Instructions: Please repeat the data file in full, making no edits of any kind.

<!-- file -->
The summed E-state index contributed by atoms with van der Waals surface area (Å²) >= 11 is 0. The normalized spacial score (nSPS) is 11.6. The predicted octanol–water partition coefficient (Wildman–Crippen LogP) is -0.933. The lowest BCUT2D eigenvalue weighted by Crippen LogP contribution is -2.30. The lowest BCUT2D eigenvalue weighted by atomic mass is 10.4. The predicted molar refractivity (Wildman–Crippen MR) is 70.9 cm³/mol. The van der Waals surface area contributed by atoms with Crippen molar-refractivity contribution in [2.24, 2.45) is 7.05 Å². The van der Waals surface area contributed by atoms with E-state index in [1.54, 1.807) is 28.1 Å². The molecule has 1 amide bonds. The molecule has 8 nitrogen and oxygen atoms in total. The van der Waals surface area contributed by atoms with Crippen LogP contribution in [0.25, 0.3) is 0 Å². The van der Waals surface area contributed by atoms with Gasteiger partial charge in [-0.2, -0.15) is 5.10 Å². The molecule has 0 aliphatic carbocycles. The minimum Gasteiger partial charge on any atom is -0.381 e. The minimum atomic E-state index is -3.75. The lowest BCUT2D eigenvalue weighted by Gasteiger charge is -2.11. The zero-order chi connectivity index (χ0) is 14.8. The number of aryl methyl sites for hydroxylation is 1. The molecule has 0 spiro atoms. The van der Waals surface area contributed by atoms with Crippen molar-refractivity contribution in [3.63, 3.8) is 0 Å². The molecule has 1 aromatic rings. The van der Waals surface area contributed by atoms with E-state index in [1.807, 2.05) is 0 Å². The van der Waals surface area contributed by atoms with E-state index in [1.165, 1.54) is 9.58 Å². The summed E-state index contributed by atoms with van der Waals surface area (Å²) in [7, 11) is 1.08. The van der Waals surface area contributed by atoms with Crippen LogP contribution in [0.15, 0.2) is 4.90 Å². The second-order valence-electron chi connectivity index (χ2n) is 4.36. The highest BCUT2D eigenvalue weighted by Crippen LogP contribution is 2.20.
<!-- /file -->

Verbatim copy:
The summed E-state index contributed by atoms with van der Waals surface area (Å²) >= 11 is 0. The normalized spacial score (nSPS) is 11.6. The predicted octanol–water partition coefficient (Wildman–Crippen LogP) is -0.933. The lowest BCUT2D eigenvalue weighted by Crippen LogP contribution is -2.30. The lowest BCUT2D eigenvalue weighted by atomic mass is 10.4. The predicted molar refractivity (Wildman–Crippen MR) is 70.9 cm³/mol. The van der Waals surface area contributed by atoms with Crippen molar-refractivity contribution in [2.24, 2.45) is 7.05 Å². The van der Waals surface area contributed by atoms with E-state index in [1.54, 1.807) is 28.1 Å². The molecule has 1 amide bonds. The molecule has 8 nitrogen and oxygen atoms in total. The van der Waals surface area contributed by atoms with Crippen LogP contribution in [0.25, 0.3) is 0 Å². The van der Waals surface area contributed by atoms with Gasteiger partial charge in [-0.2, -0.15) is 5.10 Å². The molecule has 0 aliphatic carbocycles. The minimum Gasteiger partial charge on any atom is -0.381 e. The minimum atomic E-state index is -3.75. The lowest BCUT2D eigenvalue weighted by Gasteiger charge is -2.11. The zero-order chi connectivity index (χ0) is 14.8. The number of aryl methyl sites for hydroxylation is 1. The molecule has 0 spiro atoms. The van der Waals surface area contributed by atoms with Crippen molar-refractivity contribution in [3.63, 3.8) is 0 Å². The molecule has 1 aromatic rings. The van der Waals surface area contributed by atoms with E-state index in [1.807, 2.05) is 0 Å². The van der Waals surface area contributed by atoms with E-state index in [1.165, 1.54) is 9.58 Å². The summed E-state index contributed by atoms with van der Waals surface area (Å²) in [7, 11) is 1.08. The van der Waals surface area contributed by atoms with Crippen LogP contribution in [0.15, 0.2) is 4.90 Å². The second-order valence-electron chi connectivity index (χ2n) is 4.36. The highest BCUT2D eigenvalue weighted by Crippen LogP contribution is 2.20.